How many American motorcycle companies can you name? Everyone knows Harley Davidson and most know Indian. The more knowledgeable will list Crocker and then Excelsior and Henderson, but after those, the names usually come more slowly.
Although this may hold true in other countries as well, many enthusiasts here in the U.S. are able to cite British or Italian companies back to the early 1900s yet after the American companies named above, they’re at a loss to come up with any more. I find that odd.
Before the Internet and standard 20 and 40 foot shipping containers, building any product meant manufacturing or sourcing everything within your own country, often within a very limited region and start to finish, the product was “American” or “British” or whatever country you happened to be in. There were a great many companies over the last 100 years producing motorcycles, smaller companies and the numbers produced were often low, but there were quite a few. Unfortunately, most are long forgotten.
There are actually more motorcycle companies in the U.S. today, than you might think, with varying degrees of ties to overseas suppliers and producers. How many of these companies will remain in 10 years and what companies will spring up to take the place of those that don’t make it? How many of those will be remembered?
There were far more motorcycle companies in the U.S. over the last century than most would ever believe, maybe 100 or more. The names may ring a bell as soon as they’re mentioned, but they don’t pop up quickly on demand. Some, you may never have heard of at all.
I think we need to focus on these U.S. based companies, both current and past, to heighten awareness of the motorcycle industry, right here in the U.S. Talking about British bikes or Italian bikes is common and accepted but if someone focuses on American motorcycles you may hear some joke about engineering (usually in the guise of a sideways shot at Harley Davidson) or you might be accused of ignoring the wonders of European bikes or bikes from some other continent. Why is that?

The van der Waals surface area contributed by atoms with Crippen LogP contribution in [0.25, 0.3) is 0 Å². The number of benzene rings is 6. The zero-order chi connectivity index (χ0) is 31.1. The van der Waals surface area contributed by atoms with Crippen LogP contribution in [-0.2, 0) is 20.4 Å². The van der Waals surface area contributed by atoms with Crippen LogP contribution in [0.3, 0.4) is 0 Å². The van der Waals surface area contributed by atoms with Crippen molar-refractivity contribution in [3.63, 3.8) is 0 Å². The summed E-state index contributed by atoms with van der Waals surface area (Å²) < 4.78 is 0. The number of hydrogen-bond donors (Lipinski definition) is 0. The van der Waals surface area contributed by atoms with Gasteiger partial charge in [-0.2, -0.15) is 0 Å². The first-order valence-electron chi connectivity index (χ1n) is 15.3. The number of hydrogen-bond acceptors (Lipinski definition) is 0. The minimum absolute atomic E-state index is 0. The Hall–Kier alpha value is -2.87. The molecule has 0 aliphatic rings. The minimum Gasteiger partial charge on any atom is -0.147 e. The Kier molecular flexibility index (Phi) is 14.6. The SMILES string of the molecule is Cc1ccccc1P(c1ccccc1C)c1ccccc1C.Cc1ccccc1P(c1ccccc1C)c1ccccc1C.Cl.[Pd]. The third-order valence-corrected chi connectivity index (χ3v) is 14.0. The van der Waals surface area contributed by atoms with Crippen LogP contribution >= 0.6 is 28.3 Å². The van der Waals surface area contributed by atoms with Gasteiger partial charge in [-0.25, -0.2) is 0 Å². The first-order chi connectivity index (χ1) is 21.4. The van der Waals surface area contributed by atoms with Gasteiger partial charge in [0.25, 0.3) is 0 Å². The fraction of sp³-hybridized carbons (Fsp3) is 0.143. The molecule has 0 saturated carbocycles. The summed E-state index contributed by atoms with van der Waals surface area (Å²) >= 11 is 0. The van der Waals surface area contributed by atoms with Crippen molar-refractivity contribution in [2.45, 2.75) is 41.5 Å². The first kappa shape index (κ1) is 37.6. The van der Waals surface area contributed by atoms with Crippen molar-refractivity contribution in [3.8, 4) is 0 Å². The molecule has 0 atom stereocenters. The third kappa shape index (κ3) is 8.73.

All of the early companies, whether from here or anywhere else, deserve our respect for the simple reason they decided to build something and did. Often at great odds or motivated by a dream the founders started building motorcycles and lived their dream. It would be foolish to ignore their contributions and the bikes they built. I don’t want any of those companies to disappear from our memories and further, many of those bikes were really interesting in both design and technology which makes looking at them again enjoyable, at least if you’re a motorhead like me.
Over the coming weeks and months I’ll be covering some of the less well known names, (we certainly don’t need any more history of Harley). I’m looking forward to it and I hope you get a kick out of it, too.
Related: What Are American Motorcycles?